Dairy-free 'clean eating' fad putting health at risk, charity warns
Young dieters following "clean eating" regimes that cut out dairy produce face developing osteoporosis in later life, a charity has warned.
A National Osteoporosis Society (NOS) survey found four in 10 young adults have tried the fashionable diets that often involve avoiding dairy, gluten, grain and sugar, while more than fifth had severely restricted their intake of milk and cheese.
Fuelled by social media, the clean eating trend has surged in popularity in recent years, with some advocates achieving celebrity status with hundreds of thousands of followers.
However the charity warned that restrictive diets among younger generations will lead to widespread health issues in later life, including osteoporosis which causes bones to become brittle and break.
Charity adviser Professor Susan Lanham-New told the Daily Telegraph: "By the time we get into our late twenties it is too late to reverse the damage caused by nutrient deficiencies.
"Without urgent action being taken to encourage young adults to incorporate all food groups into their diets and avoid clean eating regimes, we are facing a future where broken bones will become the norm.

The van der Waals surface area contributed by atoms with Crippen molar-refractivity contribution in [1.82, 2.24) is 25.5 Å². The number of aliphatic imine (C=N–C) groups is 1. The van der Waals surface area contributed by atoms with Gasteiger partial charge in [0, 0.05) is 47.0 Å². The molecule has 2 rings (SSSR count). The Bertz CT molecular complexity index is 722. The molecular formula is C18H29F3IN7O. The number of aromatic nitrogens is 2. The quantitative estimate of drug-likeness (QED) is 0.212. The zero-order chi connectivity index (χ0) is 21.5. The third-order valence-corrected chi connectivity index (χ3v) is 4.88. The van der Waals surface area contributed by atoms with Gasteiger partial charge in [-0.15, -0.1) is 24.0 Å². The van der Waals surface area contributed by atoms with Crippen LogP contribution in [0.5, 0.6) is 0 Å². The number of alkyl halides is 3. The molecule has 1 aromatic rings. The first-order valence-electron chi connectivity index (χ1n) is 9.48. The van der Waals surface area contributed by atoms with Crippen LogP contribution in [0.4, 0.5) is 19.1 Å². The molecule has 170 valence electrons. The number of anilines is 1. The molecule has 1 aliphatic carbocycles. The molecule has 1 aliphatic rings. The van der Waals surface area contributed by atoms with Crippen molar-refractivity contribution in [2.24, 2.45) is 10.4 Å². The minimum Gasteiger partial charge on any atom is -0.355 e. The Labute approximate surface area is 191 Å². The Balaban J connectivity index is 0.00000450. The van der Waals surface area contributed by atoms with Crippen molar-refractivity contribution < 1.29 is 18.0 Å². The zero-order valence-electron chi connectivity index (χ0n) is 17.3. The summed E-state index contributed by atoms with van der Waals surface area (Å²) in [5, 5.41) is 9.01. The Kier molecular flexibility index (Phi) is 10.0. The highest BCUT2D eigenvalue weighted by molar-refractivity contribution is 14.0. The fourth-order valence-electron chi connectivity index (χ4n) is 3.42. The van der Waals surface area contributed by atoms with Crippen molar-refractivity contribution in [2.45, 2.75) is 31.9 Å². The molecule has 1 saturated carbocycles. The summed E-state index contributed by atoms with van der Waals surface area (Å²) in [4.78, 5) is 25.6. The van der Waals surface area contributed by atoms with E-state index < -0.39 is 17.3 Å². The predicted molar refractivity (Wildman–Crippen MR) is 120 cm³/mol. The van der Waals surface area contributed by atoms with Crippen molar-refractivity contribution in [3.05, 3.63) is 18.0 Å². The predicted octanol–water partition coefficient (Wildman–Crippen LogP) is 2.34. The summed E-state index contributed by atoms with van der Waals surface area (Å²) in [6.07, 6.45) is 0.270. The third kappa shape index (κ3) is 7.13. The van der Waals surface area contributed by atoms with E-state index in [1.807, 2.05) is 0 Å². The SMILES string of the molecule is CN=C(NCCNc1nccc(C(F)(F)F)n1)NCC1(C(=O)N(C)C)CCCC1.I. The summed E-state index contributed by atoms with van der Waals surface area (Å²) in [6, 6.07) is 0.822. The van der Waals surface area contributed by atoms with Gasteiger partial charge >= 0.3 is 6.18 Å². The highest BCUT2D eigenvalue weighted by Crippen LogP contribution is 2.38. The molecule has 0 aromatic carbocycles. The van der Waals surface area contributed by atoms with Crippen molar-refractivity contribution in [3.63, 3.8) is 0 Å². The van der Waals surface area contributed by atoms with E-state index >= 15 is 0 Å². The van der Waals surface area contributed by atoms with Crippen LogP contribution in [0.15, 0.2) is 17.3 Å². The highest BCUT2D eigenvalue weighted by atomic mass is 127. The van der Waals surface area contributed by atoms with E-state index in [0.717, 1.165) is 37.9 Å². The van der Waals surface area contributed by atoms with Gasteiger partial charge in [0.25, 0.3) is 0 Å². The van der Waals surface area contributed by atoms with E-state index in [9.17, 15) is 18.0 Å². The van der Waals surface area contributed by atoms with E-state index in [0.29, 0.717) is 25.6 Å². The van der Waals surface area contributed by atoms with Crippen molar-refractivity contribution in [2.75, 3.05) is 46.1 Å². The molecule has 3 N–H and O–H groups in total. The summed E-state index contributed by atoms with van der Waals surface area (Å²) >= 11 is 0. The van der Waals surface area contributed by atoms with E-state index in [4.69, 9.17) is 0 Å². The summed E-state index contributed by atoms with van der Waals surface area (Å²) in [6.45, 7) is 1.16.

"Osteoporosis is a painful and debilitating condition and young adults have just one chance to build strong bones."
The NOS surveyed more than 2,000 adults and found 70% of those aged 18 to 35 were on or had been on a diet and 18 to 24-year-olds were most likely to have tried clean eating.
The diets often focus on avoiding processed foods and eating raw, unrefined produce.
Dairy foods are a source of calcium, an essential nutrient for the health and strength of bones.
The NOS campaign, A Message to My Younger Self, is being supported by nutrition expert and skincare guru Liz Earle.
She said: "When I was growing up, my meals weren't photographed and shared on social media.
"The pressure young women are under to match what their idols on Instagram are eating is really high."